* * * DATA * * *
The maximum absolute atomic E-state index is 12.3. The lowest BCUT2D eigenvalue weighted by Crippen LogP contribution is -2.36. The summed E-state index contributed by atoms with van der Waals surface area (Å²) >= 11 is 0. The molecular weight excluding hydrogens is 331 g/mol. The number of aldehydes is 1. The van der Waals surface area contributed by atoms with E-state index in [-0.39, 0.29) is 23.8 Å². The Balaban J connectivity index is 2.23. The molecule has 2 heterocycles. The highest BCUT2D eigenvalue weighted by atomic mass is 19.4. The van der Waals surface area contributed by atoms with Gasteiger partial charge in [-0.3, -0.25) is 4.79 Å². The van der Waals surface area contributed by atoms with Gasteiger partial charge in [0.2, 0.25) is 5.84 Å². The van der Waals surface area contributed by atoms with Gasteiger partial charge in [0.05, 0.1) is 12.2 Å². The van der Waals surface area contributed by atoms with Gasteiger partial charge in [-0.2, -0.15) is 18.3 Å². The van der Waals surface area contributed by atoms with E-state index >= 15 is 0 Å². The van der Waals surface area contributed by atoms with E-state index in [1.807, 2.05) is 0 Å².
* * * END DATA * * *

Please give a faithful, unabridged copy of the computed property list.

The maximum absolute atomic E-state index is 12.3. The lowest BCUT2D eigenvalue weighted by Crippen LogP contribution is -2.36. The summed E-state index contributed by atoms with van der Waals surface area (Å²) >= 11 is 0. The molecular weight excluding hydrogens is 331 g/mol. The number of aldehydes is 1. The van der Waals surface area contributed by atoms with E-state index in [-0.39, 0.29) is 23.8 Å². The Balaban J connectivity index is 2.23. The molecule has 2 heterocycles. The highest BCUT2D eigenvalue weighted by atomic mass is 19.4. The van der Waals surface area contributed by atoms with Gasteiger partial charge in [-0.3, -0.25) is 4.79 Å². The van der Waals surface area contributed by atoms with Gasteiger partial charge in [0.2, 0.25) is 5.84 Å². The van der Waals surface area contributed by atoms with Gasteiger partial charge in [0.05, 0.1) is 12.2 Å². The van der Waals surface area contributed by atoms with Gasteiger partial charge in [-0.2, -0.15) is 18.3 Å². The van der Waals surface area contributed by atoms with E-state index >= 15 is 0 Å². The van der Waals surface area contributed by atoms with E-state index in [1.807, 2.05) is 0 Å².